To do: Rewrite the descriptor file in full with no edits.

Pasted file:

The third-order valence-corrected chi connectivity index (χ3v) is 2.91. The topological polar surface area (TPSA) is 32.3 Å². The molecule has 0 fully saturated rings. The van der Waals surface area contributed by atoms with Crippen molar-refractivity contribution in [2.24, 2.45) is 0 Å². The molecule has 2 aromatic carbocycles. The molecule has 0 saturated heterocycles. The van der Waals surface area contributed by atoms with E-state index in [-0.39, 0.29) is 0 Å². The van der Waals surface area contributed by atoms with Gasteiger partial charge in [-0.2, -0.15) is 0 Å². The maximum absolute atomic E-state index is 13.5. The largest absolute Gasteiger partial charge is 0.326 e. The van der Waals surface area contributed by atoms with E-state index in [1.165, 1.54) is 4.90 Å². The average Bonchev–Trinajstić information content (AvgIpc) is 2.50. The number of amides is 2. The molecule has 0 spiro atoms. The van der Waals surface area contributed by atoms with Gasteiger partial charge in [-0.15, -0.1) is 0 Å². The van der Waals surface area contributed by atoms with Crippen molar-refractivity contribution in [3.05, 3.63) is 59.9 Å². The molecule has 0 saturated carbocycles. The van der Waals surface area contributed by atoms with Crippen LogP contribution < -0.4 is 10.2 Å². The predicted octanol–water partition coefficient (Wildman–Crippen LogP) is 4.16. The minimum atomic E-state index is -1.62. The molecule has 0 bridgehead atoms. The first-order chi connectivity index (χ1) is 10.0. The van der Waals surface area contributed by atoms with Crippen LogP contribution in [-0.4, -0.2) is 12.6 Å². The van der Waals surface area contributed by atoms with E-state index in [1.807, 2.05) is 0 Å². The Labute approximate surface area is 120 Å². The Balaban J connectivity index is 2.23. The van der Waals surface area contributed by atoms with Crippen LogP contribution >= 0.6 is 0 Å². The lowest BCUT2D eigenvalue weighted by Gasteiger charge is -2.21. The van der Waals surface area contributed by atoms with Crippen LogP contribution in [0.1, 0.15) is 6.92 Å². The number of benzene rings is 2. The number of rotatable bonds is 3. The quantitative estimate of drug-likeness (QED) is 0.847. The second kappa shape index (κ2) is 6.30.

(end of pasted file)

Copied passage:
The third-order valence-corrected chi connectivity index (χ3v) is 2.91. The topological polar surface area (TPSA) is 32.3 Å². The molecule has 0 fully saturated rings. The van der Waals surface area contributed by atoms with Crippen molar-refractivity contribution in [2.24, 2.45) is 0 Å². The molecule has 2 aromatic carbocycles. The molecule has 0 saturated heterocycles. The van der Waals surface area contributed by atoms with E-state index in [-0.39, 0.29) is 0 Å². The van der Waals surface area contributed by atoms with Gasteiger partial charge in [-0.2, -0.15) is 0 Å². The maximum absolute atomic E-state index is 13.5. The largest absolute Gasteiger partial charge is 0.326 e. The van der Waals surface area contributed by atoms with E-state index in [1.165, 1.54) is 4.90 Å². The average Bonchev–Trinajstić information content (AvgIpc) is 2.50. The number of amides is 2. The molecule has 0 spiro atoms. The van der Waals surface area contributed by atoms with Gasteiger partial charge in [-0.15, -0.1) is 0 Å². The van der Waals surface area contributed by atoms with Crippen molar-refractivity contribution in [3.05, 3.63) is 59.9 Å². The molecule has 0 saturated carbocycles. The van der Waals surface area contributed by atoms with Crippen LogP contribution < -0.4 is 10.2 Å². The predicted octanol–water partition coefficient (Wildman–Crippen LogP) is 4.16. The minimum atomic E-state index is -1.62. The molecule has 0 bridgehead atoms. The first-order chi connectivity index (χ1) is 10.0. The van der Waals surface area contributed by atoms with Crippen LogP contribution in [-0.4, -0.2) is 12.6 Å². The van der Waals surface area contributed by atoms with E-state index in [1.807, 2.05) is 0 Å². The Labute approximate surface area is 120 Å². The Balaban J connectivity index is 2.23. The van der Waals surface area contributed by atoms with Crippen LogP contribution >= 0.6 is 0 Å². The lowest BCUT2D eigenvalue weighted by Gasteiger charge is -2.21. The van der Waals surface area contributed by atoms with Crippen LogP contribution in [0.1, 0.15) is 6.92 Å². The number of benzene rings is 2. The number of rotatable bonds is 3. The quantitative estimate of drug-likeness (QED) is 0.847. The second kappa shape index (κ2) is 6.30.